The lawyer of Lee Boo-jin told Yonhap News Agency on the 20th that the woman accepted the result of the verdict and the specific amount of property division could be confirmed only after receiving the verdict. However, Ren Woo-jae's lawyer said that the property division part omitted the share property, and the man will appeal.

 

Grassroots man's road to luxury

 

In August 1999, Lee Boo-jin, the eldest daughter of Lee Ken-hee, the richest man in Korea and the chairman of Samsung Group, married to Im Woo-jae, who was just an ordinary employee of Samsung at that time, and became a sensation in Korean society.

 

After the marriage, Ren Woo-jae first went to the world's most famous school, MIT, to study a master's degree, and then to the United States and Japan branch training, immediately after returning home to promote the vice president of Samsung Electro-Mechanics, is simply the rhythm of the rise.

 

However, Ren Woo-jae has also complained many times about the difficulties of being a son-in-law in a wealthy family. He complained in a written submission to the media that he had not seen his grandparents once since the birth of his son until he was 9 years old because he had not been granted permission by the Lee family.

 

In December 2015, Ren Youzai was reassigned from the position of vice president of Samsung Electro-Mechanics as a "permanent advisor" and withdrew from the management line. It is widely believed that Ren Woo-jae's "loss of office" was to some extent affected by his divorce lawsuit with Lee Boo-jin.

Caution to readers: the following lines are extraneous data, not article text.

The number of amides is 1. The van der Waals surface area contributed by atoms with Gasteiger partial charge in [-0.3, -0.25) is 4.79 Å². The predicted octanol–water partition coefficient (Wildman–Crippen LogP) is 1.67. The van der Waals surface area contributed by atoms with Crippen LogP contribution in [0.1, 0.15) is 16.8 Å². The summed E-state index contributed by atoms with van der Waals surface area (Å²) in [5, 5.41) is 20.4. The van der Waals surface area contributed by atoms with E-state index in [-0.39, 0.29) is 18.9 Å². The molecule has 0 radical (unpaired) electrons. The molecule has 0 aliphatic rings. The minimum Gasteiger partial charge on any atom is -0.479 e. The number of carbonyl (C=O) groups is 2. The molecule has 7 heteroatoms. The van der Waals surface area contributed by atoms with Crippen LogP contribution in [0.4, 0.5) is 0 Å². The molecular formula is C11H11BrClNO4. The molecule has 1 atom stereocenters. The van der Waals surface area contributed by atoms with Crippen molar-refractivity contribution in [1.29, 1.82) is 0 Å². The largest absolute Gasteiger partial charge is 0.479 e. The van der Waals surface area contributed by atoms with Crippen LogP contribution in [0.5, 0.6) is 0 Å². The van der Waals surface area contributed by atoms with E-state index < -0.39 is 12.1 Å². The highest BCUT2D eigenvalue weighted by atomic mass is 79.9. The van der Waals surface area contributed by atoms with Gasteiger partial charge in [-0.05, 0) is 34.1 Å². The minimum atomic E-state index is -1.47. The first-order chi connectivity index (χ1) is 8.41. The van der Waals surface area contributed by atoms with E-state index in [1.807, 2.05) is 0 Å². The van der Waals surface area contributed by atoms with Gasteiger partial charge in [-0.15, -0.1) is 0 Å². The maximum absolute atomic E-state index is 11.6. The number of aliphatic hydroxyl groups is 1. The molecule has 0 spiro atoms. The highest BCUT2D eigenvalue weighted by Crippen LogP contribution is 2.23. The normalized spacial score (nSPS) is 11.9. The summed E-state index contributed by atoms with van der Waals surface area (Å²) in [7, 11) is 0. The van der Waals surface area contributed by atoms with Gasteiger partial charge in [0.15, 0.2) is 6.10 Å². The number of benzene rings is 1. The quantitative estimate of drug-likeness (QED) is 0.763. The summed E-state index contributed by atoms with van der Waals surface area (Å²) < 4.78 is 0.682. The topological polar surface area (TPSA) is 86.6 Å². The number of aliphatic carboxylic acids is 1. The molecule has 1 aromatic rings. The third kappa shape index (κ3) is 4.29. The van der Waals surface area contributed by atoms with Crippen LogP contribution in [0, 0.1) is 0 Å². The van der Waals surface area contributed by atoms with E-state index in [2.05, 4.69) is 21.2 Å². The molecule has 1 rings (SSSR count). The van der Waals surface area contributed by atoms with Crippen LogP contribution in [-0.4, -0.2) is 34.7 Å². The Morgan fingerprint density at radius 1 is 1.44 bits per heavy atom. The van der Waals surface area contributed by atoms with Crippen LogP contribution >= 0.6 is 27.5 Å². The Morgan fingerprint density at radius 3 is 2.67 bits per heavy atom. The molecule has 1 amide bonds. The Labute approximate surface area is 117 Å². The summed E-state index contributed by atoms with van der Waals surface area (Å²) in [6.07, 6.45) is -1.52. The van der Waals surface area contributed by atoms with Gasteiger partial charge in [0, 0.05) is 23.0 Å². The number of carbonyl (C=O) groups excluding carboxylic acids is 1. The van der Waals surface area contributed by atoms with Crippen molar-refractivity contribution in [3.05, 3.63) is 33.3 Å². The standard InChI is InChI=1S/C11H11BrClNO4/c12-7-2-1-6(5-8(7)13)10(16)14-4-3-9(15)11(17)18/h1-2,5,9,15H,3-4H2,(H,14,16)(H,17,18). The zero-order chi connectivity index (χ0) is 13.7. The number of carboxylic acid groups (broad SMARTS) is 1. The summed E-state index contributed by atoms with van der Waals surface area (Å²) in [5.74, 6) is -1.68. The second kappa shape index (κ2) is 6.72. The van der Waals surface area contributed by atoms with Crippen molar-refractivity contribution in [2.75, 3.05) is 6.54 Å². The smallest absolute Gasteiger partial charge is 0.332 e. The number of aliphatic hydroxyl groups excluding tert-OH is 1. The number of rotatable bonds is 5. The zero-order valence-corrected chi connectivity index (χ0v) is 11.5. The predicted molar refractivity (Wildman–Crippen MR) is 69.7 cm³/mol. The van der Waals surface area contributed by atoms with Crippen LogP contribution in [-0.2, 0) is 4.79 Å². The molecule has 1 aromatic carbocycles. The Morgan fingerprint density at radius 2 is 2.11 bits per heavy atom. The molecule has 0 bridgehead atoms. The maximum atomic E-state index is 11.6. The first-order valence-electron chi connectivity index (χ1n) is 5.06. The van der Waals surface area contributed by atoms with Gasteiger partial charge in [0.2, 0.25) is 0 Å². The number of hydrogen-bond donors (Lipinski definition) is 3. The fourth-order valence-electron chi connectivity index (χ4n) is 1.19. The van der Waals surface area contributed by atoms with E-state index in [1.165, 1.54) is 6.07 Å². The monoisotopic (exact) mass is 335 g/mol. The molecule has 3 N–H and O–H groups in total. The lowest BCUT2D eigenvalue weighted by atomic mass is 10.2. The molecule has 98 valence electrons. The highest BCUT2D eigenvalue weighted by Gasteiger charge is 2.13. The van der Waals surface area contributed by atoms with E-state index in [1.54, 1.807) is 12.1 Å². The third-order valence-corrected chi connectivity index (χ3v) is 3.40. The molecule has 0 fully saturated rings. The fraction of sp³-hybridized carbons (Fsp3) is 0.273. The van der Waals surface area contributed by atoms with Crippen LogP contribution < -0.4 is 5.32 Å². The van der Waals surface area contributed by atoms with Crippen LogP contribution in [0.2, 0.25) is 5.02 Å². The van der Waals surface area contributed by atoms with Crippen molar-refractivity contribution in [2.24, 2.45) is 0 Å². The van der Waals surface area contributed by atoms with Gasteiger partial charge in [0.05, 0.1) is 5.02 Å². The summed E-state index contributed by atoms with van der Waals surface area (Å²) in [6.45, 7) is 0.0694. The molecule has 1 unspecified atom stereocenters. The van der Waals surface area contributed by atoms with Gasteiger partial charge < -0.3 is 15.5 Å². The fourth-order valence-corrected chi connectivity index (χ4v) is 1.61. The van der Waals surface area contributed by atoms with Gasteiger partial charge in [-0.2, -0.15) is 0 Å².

The loss of property is not the only thing that can be lost in a marriage of a powerful family

 

In February this year, the actual controller of Samsung Group, Lee Jae-yong, was arrested this year for his involvement in Park Geun-hye's "cronyism" case, and the outside world has been paying close attention to who will take over Samsung. There was speculation that Lee Boo-jin might take advantage of the situation and "take over" the Samsung Group.

 

Lee Boo-jin

Lee Boo-jin is 46 years old and is currently the richest woman in South Korea. According to Forbes magazine, she is estimated to be worth about $1.96 billion (13.27 billion yuan). Lee was ranked 98th in Forbes' 2016 list of the world's top 100 women.

 

Although the breakup fee of 51.76 million yuan is not a lot for Lee Boo-jin, who is worth $1.96 billion (13.27 billion yuan), Ren Woo-jae, who took away 8.6 billion won, is still not happy about it and is thinking of dividing his share of the property.

 

Source: Xinhua, Finance.com, Asia Economy Korea

 

Reminder